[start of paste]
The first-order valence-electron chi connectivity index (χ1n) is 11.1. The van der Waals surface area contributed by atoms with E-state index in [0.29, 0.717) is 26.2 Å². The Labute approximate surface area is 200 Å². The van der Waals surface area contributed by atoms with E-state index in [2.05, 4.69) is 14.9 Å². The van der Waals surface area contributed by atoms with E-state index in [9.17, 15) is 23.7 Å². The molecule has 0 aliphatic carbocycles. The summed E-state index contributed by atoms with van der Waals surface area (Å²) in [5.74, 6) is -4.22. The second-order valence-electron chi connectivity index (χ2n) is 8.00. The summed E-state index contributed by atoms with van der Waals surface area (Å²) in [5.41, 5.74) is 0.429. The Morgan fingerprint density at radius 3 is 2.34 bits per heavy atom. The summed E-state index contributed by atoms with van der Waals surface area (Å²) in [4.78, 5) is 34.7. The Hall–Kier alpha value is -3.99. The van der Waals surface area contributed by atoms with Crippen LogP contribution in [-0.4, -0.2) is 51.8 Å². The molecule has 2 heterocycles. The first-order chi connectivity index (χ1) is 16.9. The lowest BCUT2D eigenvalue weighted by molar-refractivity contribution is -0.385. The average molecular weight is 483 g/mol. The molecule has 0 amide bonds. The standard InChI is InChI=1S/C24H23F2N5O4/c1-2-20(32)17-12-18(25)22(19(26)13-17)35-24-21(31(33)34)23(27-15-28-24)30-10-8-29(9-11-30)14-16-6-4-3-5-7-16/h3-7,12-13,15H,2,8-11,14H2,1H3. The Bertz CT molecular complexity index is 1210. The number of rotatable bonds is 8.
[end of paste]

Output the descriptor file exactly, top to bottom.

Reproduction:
The first-order valence-electron chi connectivity index (χ1n) is 11.1. The van der Waals surface area contributed by atoms with E-state index in [0.29, 0.717) is 26.2 Å². The Labute approximate surface area is 200 Å². The van der Waals surface area contributed by atoms with E-state index in [2.05, 4.69) is 14.9 Å². The van der Waals surface area contributed by atoms with E-state index in [9.17, 15) is 23.7 Å². The molecule has 0 aliphatic carbocycles. The summed E-state index contributed by atoms with van der Waals surface area (Å²) in [5.74, 6) is -4.22. The second-order valence-electron chi connectivity index (χ2n) is 8.00. The summed E-state index contributed by atoms with van der Waals surface area (Å²) in [5.41, 5.74) is 0.429. The Morgan fingerprint density at radius 3 is 2.34 bits per heavy atom. The summed E-state index contributed by atoms with van der Waals surface area (Å²) in [4.78, 5) is 34.7. The Hall–Kier alpha value is -3.99. The van der Waals surface area contributed by atoms with Crippen LogP contribution in [-0.4, -0.2) is 51.8 Å². The molecule has 2 heterocycles. The first-order chi connectivity index (χ1) is 16.9. The lowest BCUT2D eigenvalue weighted by molar-refractivity contribution is -0.385. The average molecular weight is 483 g/mol. The molecule has 0 amide bonds. The standard InChI is InChI=1S/C24H23F2N5O4/c1-2-20(32)17-12-18(25)22(19(26)13-17)35-24-21(31(33)34)23(27-15-28-24)30-10-8-29(9-11-30)14-16-6-4-3-5-7-16/h3-7,12-13,15H,2,8-11,14H2,1H3. The Bertz CT molecular complexity index is 1210. The number of rotatable bonds is 8.